We brought along the fabric and a couple patterns. We decided that we (this is an editorial 'we') would make 4 dresses and a jumper. This was an ambitious plan, especially as we didn't start until 11 AM. We were also short of fabric so we had to send the two oldest girls back to the fabric store to see if they could find matching material.

Three of the dresses were to be peasant dresses. We also threw a bit of a monkey wrench in the plan when we said that we wanted pockets in the dresses. Not hard to do, they just take time. We measured and remeasured Michelle. Our friends are much shorter than the Mango clan, and I think they were slightly amazed at how long everything needed to be. It takes extra material for sure! Michelle is still growing and so we also wanted/needed hems that could be let down later.

The two older girls and their Mom are quite the team. Christi cut everything out and got it organized. The girls each took their responsibilities. All the seams were serge finished. They worked, cut, and sewed. It was fun to watch it all come together.

Part of the day was to teach our girls how to sew more efficiently. JoAn took her turn at the sewing machine. They had 3 sewing machines and 2 sergers going. There was also the cutting and the ironing as well. And me, ripping out the mistakes in the corner. I really didn't have much to do. We stayed and worked and the last dress was finished just before 10 PM.

Here is Michelle in one of the peasant dresses.

JoAn in her new jumper.

Michelle in her new church dress. It is nice that all the dresses really do fit both girls.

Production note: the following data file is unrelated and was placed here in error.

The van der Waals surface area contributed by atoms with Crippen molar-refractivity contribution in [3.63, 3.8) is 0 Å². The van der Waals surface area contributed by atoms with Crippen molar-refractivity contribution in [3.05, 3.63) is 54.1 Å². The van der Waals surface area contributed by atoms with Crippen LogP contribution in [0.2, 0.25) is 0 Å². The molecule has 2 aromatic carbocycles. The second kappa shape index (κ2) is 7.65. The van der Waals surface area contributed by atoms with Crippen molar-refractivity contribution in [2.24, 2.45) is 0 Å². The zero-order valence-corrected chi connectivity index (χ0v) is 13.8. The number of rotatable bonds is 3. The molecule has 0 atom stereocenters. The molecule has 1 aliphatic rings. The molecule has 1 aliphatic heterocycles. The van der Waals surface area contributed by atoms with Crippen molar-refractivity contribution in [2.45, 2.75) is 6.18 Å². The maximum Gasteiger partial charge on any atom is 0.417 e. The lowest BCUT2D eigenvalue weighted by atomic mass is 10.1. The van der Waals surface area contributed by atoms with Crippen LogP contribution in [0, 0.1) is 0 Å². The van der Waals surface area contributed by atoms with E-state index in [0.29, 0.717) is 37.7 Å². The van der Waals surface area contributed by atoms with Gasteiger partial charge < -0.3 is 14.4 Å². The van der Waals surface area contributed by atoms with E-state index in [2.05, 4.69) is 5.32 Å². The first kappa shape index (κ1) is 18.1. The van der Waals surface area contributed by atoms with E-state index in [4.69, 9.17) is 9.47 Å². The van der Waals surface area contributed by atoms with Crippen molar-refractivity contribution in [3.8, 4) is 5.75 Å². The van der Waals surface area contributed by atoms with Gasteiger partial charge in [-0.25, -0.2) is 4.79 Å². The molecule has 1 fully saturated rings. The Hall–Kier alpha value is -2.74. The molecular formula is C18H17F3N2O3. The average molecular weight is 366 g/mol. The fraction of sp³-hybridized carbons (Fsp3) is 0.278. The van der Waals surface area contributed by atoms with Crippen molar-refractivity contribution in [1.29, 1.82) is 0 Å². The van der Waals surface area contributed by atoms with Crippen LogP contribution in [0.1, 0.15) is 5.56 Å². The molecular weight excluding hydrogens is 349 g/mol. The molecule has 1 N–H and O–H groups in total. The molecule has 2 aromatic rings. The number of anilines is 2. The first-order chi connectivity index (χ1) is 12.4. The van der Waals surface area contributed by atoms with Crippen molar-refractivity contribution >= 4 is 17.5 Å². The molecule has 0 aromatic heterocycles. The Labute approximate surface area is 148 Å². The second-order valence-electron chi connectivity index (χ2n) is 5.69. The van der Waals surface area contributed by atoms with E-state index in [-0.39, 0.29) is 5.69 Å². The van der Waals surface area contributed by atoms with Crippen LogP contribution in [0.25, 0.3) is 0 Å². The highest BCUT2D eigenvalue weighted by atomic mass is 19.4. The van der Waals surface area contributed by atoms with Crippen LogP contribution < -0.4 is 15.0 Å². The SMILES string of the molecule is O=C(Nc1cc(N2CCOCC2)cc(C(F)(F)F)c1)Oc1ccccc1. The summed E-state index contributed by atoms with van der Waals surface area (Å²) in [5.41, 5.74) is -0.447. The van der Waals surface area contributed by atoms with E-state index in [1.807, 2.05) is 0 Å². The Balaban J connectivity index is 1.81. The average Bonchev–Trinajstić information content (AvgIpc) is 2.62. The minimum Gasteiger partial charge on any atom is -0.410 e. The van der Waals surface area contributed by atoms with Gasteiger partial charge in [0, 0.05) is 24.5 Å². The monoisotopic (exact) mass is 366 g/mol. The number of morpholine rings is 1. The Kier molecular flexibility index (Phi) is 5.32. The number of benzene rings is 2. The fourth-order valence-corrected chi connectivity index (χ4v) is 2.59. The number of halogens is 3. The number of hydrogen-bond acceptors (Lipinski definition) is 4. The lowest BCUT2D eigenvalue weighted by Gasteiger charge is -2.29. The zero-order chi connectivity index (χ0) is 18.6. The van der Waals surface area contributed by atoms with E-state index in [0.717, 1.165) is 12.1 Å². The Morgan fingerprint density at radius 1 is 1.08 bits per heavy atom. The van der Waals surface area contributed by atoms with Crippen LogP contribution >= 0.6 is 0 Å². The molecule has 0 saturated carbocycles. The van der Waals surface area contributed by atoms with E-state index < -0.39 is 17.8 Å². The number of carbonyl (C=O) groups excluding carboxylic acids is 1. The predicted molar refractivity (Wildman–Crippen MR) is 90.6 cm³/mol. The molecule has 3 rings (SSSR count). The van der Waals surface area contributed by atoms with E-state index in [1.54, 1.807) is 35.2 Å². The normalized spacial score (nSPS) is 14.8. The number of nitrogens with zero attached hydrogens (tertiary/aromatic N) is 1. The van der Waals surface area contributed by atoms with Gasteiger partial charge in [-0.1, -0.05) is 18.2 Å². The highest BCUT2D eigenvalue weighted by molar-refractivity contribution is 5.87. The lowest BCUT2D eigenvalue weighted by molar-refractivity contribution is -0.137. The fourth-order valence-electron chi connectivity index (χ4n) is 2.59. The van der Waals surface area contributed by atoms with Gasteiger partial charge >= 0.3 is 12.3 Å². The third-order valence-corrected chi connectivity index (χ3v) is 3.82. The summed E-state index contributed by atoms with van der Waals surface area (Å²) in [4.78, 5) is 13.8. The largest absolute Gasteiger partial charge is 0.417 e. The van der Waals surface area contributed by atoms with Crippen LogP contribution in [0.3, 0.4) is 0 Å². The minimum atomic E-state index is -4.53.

Our friends do sewing to help support their family. They have 11 children. If you would like to see some of their other things they have sewn, click and check out their etsy site.

Read Further

Brandy at also has some excellent comments on this section in Norms and Nobility.

Sunday, April 11, 2010

Norms & Nobility Pt. 2 - Some Thoughts on Education.

This blog is part of a discussion that Cindy at Dominion Family started. The book is called 'Norms & Nobility' by David V. Hicks.
Chapter 1 pt. III
This section is about the reason for education. The question is "Can virtue be taught?" Plato defined virtue as "the knowledge of good,the love of beauty, the vision of greatness, and the passion for excellence." I think that this definition leaves out the worship and service of the Divine. As I read through these ancient philosophers, I see their attempt to reach God, through human efforts. They hold out the hero stories as efforts to push their students to greatness, but I don't believe that virtue can be successfully taught apart from faith.